With 33,000 followers, Karl Pierre is arguably the top home care influencer on Youtube. He started in home care at age 14 when he was "the computer guy" for his mother's home care agency.
In this episode of Home Care Heroes, Karl shares advice and perspective on questions from home care agency owners. Topics covered include the following:
- Engaging caregivers for a higher purpose
- Home Care Websites - what's important and what's not?
- Social Media and Search Tips
- Great Books for Home Care owners
Welcome to the home care heroes podcast, featuring trending topics and practical wisdom for success in home care. Here's your host Ken Accardi,
Ken Accardi (00:30):
Just to get us started I want to get to know you a little bit better, a real lot about home care. Can you give us a little bit of your history with the home care industry.
Karl Pierre (00:39):
Sure. Thank you very much for having me first and foremost to give you a little background about myself, I think it would be best to start with the story of my parents who immigrated from Haiti, both are healthcare professionals, Between 2010 and the present, we have been a home health healthcare provider in New York, focusing entirely on a managed long-term care patient census so these are all Medicaid patients who have a chronic long-term need. As of 2019 provided a little over 500,000 hours of services totaling about $12 million of revenue.
Ken Accardi (01:17):
It's interesting when, when we speak to agencies, I'd say our bigger agencies that we work with, their biggest issue is, attracting and retaining the best caregivers. And interestingly, for our smaller agencies, the biggest issue that they run into is, getting that, that first base of clientele. And there's actually a couple of questions around those, but, tis first question I wanted to pass to you is it says, what, what are some ideas or hacks or, tings that you've done to make the caregivers feel like they're part of a bigger team, in in home care, because some of the feedback from caregivers is that, they don't really feel connected to the bigger agency and sometimes they feel like they're in a, a communication void. So is that anything you have some ideas on?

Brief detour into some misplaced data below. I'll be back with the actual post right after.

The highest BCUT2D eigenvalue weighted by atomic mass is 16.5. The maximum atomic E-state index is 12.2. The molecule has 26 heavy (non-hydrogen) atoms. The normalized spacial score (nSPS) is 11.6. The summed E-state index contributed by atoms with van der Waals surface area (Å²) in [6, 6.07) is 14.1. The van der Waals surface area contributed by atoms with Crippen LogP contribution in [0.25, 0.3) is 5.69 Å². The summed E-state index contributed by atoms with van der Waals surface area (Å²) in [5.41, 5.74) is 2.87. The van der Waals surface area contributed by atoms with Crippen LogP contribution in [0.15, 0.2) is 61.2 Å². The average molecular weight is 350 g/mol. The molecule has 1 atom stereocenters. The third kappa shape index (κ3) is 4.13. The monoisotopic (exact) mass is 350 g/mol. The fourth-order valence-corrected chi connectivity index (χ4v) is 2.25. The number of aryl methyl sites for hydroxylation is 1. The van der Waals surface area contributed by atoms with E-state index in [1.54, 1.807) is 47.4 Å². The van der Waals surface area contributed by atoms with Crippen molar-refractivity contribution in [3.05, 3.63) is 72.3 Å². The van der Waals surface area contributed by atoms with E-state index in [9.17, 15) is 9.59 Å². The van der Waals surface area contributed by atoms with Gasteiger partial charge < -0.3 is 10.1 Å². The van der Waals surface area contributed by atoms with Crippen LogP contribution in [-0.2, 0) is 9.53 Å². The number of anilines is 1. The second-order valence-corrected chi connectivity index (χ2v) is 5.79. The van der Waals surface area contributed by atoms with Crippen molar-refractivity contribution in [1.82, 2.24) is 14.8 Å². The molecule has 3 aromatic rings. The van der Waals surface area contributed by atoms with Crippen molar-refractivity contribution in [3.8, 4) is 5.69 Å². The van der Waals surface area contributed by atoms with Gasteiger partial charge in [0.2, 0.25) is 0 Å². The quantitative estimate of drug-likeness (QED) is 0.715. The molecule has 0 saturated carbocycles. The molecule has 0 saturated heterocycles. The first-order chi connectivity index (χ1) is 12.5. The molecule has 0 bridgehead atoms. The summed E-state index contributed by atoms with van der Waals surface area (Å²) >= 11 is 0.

Karl Pierre (02:02):
Plenty because that's something that's really important to us. One of, one of our core values is teamwork and making sure that people feel inclusive. So from the very first interaction, we try to treat every person that's going to be employed by our company as a member of our team. When it comes time to onboarding during our, our in-services, it's something that we repeat again, we ensure that everybody understands teamwork is part of our core values. And we have an open door policy regardless of level within the company. Any employee in our company has the potential to shift the company's direction. So we want our employees to be empowered and to function as entrepreneurs within the company, identifying problems with services, identifying problems in a patient's home and bringing that back to us so that we can find either a technology or fine tune, how we're delivering services and by involving them in that way and saying, Hey, even as a caregiver, as a personal caregiver, home health aide, CNA, whatever the classified are, as a lot of people tend to look at the education level and minimize that, that, that employee group, but they have the most value to offer the agency because they're there with the patients, the longest they get to see exactly how patients become non-compliant, what issues are they facing with the family members, neighborhood, et cetera.
Karl Pierre (03:29):
So we have them come back to the company during in-service during any opportunity that we have during our, our [inaudible] meetings to voice what their experience is like. And to even provide us with some solutions that they think can improve how we work as a company. So by, by having this open dialogue and having them be able to shape how we function as a company, ultimately lets them know that they are part of our team and that they have a voice. And they're just not a number on a list.
Ken Accardi (04:03):
Yeah. I mean, that's really, really fantastic. I actually, you might've seen me scribbling. I think that's really, really powerful that any caregiver in the company can change the direction of the company with a great idea. So I think that is very empowering and I loved everything you talked about with the in-services and, and how you do that. It's funny. I teach a,a, a couple of university classes, mostly in information technology, I'm a geek. And,one of the quotes that I share is that, Jeff Bezos from amazon.com is that, anybody in the company could win an argument against a more senior person if they bring the data and,that thing. So, I mean, it's a little bit of a silly analogy, but I think that it's a really empowering message to your, your, aregivers and your team.